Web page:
With its Metaverse ambitions in shambles, Meta is now looking to AI to drive its next stage of development. One of Meta’s latest projects, the social media giant announced on Wednesday, is called the Segment Anything Model.
Segment Anything helps users identify specific items in an image with a few clicks. While still in demo mode, the company says Segment Anything can already take a photo and individually identify the pixels comprising everything in the picture so that one or more items can be separated from the rest of the image.
“Segmentation—identifying which image pixels belong to an object—is a core task in computer vision and is used in a broad array of applications, from analyzing scientific imagery to editing photos,” Meta wrote in a post announcing the new model.
Meta said creating an accurate segmentation model for specific tasks requires highly specialized work by technical experts with access to AI training infrastructure and large volumes of carefully annotated in-domain data.
“We achieve greater generalization than previous approaches by collecting a new dataset of an unprecedented size.” Ross Girshick, a research scientist at Meta, told Decrypt in an email. “Crucially, in this dataset, we did not restrict the types of objects we annotated.
“Thanks to the scale of the data and its generality, our resulting model shows impressive capabilities to handle types of images that were not seen during training, like ego-centric images, microscopy, or underwater photos,” Girshick added.
Generative artificial intelligence is an A.I. system that generates text, images, or other media in response to prompts. Some of the most prominent examples of this technology are OpenAI’s ChatGPT and the digital art platform Midjourney.
Meta says the Segment Anything AI system was trained on over 11 million images. As Girshick explained, Meta is making Segment Anything available for the research community under a permissive open license, Apache 2.0, that can be accessed through the Segment Anything Github.
“A key aspect of privacy laws is that data collection must be done transparently and with the individual’s full consent,” Lyle Solomon, Principal attorney at Oak View Law Group, told Decrypt. “Using AI for facial recognition without express consent raises questions about potential privacy law violations. Additionally, companies should avoid sharing facial data with third parties unless the individual has consented, and any sharing must adhere to privacy law provisions.”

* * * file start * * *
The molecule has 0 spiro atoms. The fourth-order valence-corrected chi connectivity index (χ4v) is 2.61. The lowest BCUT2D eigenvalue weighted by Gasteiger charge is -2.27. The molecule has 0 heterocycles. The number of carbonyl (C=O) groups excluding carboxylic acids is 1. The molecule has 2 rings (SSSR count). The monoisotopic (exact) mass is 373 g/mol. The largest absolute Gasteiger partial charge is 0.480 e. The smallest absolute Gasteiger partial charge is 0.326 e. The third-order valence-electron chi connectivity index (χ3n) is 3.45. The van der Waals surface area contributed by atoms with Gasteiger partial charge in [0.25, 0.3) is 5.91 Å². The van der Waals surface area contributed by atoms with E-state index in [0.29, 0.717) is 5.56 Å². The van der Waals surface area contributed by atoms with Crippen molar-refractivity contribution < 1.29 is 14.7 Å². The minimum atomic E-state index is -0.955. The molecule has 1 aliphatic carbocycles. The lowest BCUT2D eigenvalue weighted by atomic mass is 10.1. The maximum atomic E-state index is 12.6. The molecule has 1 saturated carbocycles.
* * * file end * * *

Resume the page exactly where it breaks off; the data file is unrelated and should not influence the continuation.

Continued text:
Girshick says Segment Anything is in its research phase with no plans to use it in production. Still, there are concerns related to privacy in the potential uses of artificial intelligence.
In February, Meta pivoted from its plans to launch a metaverse to focus on other products, including artificial intelligence, announcing the creation of a new product group focused on generative A.I. This shift occurred after the company laid off over 10,000 workers after ending its Instagram NFT project.
Global leaders, having grown weary of the advance of artificial intelligence, have expressed concerns and open investigations into the technology and what it means for user privacy and safety after the launch of OpenAI’s ChatGPT. Italy has already banned the popular chatbot.
“Many users do not understand how this process works or what the consequences of this can be long term if their face is used to train a machine learning model without their consent,” Kristen Ruby, president of social media and A.I. consultant firm Ruby Media Group, told Decrypt.
“The biggest challenge many companies have is obtaining access to large-scale training data, and there is no better source of training data than what people provide on social media networks,” she said.
Ruby suggests checking if a company has included a machine learning clause that informs users how their data is being used and if they can opt out of future training models. She notes that many companies currently have an opt-in default setting, but that may change to opt-out in the future.
“We have employed various privacy-preserving techniques, such as blurring faces and other personally identifying information (e.g. license plates),” Girshick said. “Users can report offensive content to us by sending an email to firstname.lastname@example.org with the id of the image, and we will remove it from the dataset.”